Asked if they considered themselves economically vulnerable, in the US one-third of the high-need respondents worried about not having enough money to buy nutritious meals, and pay for housing, utilities and medical needs. This was followed by both Australia and Germany, with one quarter considering themselves economically vulnerable.
In all countries, many high-need respondents expressed low levels of satisfaction with the quality of their care. Australia was again on top, with 41 percent of this group giving their care low marks, compared to the lowest result of 21 percent in Switzerland.
Australia recorded the highest proportion of elderly patients missing dental appointments due to cost (23 percent), eclipsing the US on 21 percent. Yet, regular access to dental care is also vital for maintaining health.
Poor oral health leads to increased likelihood of tooth loss, periodontal disease and oral cancers. The impacts on daily life are significant, such as reduced chewing performance, constrained food choice, weight loss and impaired communication, as well as low self-esteem and wellbeing, leading to poor quality of life.
These findings debunk the myth of “free” or “socialised” health care in Australia, as well as the conception that Australia’s system is more humane than the more overtly profit-driven US healthcare system. The study suggests that health care is deteriorating in Australia, with a damaging impact on the elderly and the poor in particular.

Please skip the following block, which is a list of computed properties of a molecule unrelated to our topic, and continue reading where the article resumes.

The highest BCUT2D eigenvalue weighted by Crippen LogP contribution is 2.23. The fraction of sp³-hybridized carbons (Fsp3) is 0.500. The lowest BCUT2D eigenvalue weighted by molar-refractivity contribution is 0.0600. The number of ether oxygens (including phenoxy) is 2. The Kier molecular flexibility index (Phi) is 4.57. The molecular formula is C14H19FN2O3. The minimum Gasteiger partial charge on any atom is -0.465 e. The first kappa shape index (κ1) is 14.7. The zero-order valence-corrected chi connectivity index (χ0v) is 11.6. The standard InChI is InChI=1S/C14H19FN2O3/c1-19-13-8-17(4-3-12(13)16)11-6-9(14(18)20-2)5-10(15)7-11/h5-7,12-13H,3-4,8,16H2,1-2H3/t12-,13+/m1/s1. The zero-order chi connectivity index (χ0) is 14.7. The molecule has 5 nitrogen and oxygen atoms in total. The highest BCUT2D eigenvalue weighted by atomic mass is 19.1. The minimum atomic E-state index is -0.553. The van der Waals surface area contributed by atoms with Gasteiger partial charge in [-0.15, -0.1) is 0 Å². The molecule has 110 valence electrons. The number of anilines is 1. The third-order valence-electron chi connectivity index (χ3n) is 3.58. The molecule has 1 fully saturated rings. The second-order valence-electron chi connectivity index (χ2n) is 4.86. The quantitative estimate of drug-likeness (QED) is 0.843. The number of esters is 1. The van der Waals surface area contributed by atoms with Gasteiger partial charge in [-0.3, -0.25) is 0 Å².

Deepening real cuts to public health funding mean that patients confront higher “out of pocket” charges from doctors, clinics and hospitals. Those patients who can afford take out private insurance in the hope of securing better treatment are also facing soaring premiums and bigger “gaps” between their medical bills and the refunds they receive from the insurers.
Years of funding cuts by both Liberal-National Coalition and Labor governments are resulting in increasing sections of the population unable to access the required health care.
Statistics from the Australian government-funded Institute of Health and Welfare show that total government health expenditure for 2015–16 was $114.6 billion, up by just 4.1 percent from the previous year. That was lower than the average annual rise of 4.4 percent for the decade.